Third Generation

12. Capt. John LEONARD16,17 was born in 1670 in Lynn, Essex Co., MA. He died in 1727 at the age of 57 in Crosswicks, Monmouth Co., NJ. It's easy to confuse Samuel's son John b. 1670 with Henry's son John b. the same year. Bill Barton has mixed the facts regarding the two. The one who was the son of Samuel had a wife named Margaret and died in 1727; the one who was the son of Henry had a wife named Elizabeth Almy and died in 1712.

John was murdered by Wequalia, an Indian king, in his own yard. Wequalia was found guilty at a trial held 23 June 1727 in Perth Amboy and was hung on 30 June.

Bill Barton: "Capt. JOHN LEONARD, born 1670, married MARGARET [-?-], murdered in 1727 by Wequalia, an Indian king, in his own yard near Crosswicks. Wequalia was found guilty at a trial held 23 June 1727 in Perth Amboy and was hung on 30 June. Margaret married (2) John Johnson ca. 1729.

On 27 Sept. 1705 a highway to begin below John Leonard at the Landing, known by the name of the Cherry Tree Landing; thence along the south side of the house to John Throckmorton?s. All roads to be 4 rods in breadth.[156]

In 1708 and 1709 a John Leonard was a commissioner of highways.[157]

Administration of estate was granted to his widow, Margaret, on 12 July 1727.

Capt. John LEONARD and Margaret were married before 1700 in Monmouth Co., NJ. Margaret was born (date unknown).

Capt. John LEONARD and Margaret had the following children:









Major Thomas LEONARD was born about 1715 in Freehold, Monmouth Co., NJ. He died after 1786 at the age of 71 in Parrsborough, Nova Scotia, Canada. He was a major in the first batallion, First New Jersey Volunteers (Loyalist). This Thomas may be confused with the Thomas, son of James Leonard and Charity Whitehead who married Mary Lawrence in 1741. He was referred to as "the elderly Maj. Thomas Leonard."

There are several versions of Thomas' exploits. It appears he was a loyalist and removed with his family after the Revolutionary War to St. John, New Brunswick, Canada, where he was granted Lot No. 1 in Parr Town (part of St. John).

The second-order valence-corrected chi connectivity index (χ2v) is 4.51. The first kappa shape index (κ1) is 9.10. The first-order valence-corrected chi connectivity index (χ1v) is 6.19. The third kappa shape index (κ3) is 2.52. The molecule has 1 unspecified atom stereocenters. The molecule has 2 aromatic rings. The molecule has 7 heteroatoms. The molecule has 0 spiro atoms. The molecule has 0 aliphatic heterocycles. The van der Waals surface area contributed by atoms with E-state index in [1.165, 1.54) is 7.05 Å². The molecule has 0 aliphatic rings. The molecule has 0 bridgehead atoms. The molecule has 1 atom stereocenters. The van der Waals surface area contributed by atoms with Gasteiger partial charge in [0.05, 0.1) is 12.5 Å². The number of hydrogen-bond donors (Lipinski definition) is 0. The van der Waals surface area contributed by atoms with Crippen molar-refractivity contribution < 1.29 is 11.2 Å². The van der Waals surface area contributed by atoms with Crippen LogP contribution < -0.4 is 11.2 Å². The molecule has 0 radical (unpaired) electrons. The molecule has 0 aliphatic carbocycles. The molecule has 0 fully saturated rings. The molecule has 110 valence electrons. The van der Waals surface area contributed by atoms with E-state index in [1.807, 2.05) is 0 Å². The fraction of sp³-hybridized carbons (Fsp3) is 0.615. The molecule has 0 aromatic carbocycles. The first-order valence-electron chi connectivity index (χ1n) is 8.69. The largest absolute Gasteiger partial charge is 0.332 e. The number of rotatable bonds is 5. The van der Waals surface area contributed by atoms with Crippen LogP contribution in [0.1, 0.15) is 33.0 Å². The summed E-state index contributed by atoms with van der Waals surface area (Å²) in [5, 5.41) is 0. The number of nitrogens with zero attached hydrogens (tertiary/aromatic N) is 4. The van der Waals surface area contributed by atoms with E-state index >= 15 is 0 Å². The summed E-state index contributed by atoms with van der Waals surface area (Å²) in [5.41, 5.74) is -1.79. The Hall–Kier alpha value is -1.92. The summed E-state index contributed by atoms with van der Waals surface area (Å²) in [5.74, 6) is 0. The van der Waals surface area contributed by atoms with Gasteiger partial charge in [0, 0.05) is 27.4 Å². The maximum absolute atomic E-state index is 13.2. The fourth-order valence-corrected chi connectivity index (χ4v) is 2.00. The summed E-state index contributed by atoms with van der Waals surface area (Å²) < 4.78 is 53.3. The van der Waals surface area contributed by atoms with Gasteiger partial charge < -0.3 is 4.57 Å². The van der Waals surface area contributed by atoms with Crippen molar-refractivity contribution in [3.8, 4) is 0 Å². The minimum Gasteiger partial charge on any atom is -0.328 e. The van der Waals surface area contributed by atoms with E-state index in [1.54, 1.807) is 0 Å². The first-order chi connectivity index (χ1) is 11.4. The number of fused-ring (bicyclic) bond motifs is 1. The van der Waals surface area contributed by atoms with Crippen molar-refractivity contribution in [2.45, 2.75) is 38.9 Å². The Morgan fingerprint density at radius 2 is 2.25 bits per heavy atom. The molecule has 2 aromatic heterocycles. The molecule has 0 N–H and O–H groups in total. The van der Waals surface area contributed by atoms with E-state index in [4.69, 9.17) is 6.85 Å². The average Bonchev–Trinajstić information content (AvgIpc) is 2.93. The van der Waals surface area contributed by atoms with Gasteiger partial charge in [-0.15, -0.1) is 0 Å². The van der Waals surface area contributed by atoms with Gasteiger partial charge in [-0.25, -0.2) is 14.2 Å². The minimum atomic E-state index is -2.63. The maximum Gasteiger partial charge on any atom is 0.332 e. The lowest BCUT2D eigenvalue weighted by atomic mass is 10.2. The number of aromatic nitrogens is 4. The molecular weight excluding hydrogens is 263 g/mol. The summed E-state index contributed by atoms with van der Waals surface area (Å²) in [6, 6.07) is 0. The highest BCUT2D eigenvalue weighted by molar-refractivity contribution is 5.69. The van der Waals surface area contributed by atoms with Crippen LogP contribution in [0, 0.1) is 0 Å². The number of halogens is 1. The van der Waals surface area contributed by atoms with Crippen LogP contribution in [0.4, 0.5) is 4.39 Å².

Bill Barton: "John & Margaret Leonard were the parents of THOMAS LEONARD born ca. 1715. He was a prominent citizen of Freehold, residing on Lahaway creek, near its junction with Crosswicks Creek, on the place where his father was murdered.

On 1 Aug. 1757 Thomas Leonard of Freehold encouraged the publication of "A New American Magazine" and on 12 Oct. 1758 Mr. Thomas Leonard at Freehold Court House encouraged the printing of "A second Volume of the Laws of the Province of New Jersey."

Thomas was a loyalist during the Revolution, and as early as 3 Apr. 1775, the Committee of Inspection for the Township of Freehold decided that he had 'in a number of instances been guilty of a breach of the Continental Association, and that, pursuant to the tenour of said Association, every friend of true freedom ought immediately to break off all connexion and dealings with him, the said Leonard, and treat him as a foe to the rights of British America.' He narrowly escaped arrest once by disguising himself as a negro, and so passed out from his home forever. He was a Major in the First Battalion of New Jersey Loyalists in 1778. He went to New York, and after the war removed with his family to St. John, New Brunswick, where he was granted Lot No. 1 in Parr Town (afterwards incorporated in St. John), in 1783. His property in Monmouth County was confiscated, and in 1779 was sold to Gen. David Forman, of Revolutionary fame.